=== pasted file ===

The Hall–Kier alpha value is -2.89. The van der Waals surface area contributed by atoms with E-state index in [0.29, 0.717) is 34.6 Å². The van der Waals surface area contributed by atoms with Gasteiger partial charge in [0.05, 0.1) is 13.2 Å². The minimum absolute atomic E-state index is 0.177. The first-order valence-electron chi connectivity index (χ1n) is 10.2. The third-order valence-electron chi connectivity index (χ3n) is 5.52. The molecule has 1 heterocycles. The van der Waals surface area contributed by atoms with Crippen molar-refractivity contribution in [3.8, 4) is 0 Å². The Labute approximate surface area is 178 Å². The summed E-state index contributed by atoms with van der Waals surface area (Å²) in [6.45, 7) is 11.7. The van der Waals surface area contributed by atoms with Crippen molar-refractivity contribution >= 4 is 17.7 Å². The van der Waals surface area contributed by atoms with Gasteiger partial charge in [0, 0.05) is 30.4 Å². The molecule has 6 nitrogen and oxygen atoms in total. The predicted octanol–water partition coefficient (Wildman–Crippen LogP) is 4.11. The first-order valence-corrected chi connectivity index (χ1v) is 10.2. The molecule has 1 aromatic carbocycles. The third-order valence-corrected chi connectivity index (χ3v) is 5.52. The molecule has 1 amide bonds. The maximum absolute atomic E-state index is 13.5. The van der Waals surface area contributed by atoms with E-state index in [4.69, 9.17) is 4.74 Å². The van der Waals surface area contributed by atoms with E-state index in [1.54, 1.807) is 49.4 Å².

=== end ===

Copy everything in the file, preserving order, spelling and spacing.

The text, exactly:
The Hall–Kier alpha value is -2.89. The van der Waals surface area contributed by atoms with E-state index in [0.29, 0.717) is 34.6 Å². The van der Waals surface area contributed by atoms with Gasteiger partial charge in [0.05, 0.1) is 13.2 Å². The minimum absolute atomic E-state index is 0.177. The first-order valence-electron chi connectivity index (χ1n) is 10.2. The third-order valence-electron chi connectivity index (χ3n) is 5.52. The molecule has 1 heterocycles. The van der Waals surface area contributed by atoms with Crippen molar-refractivity contribution in [3.8, 4) is 0 Å². The Labute approximate surface area is 178 Å². The summed E-state index contributed by atoms with van der Waals surface area (Å²) in [6.45, 7) is 11.7. The van der Waals surface area contributed by atoms with Crippen molar-refractivity contribution >= 4 is 17.7 Å². The van der Waals surface area contributed by atoms with Gasteiger partial charge in [0, 0.05) is 30.4 Å². The molecule has 6 nitrogen and oxygen atoms in total. The predicted octanol–water partition coefficient (Wildman–Crippen LogP) is 4.11. The first-order valence-corrected chi connectivity index (χ1v) is 10.2. The molecule has 1 aromatic carbocycles. The third-order valence-corrected chi connectivity index (χ3v) is 5.52. The molecule has 1 amide bonds. The maximum absolute atomic E-state index is 13.5. The van der Waals surface area contributed by atoms with E-state index in [4.69, 9.17) is 4.74 Å². The van der Waals surface area contributed by atoms with E-state index in [1.54, 1.807) is 49.4 Å².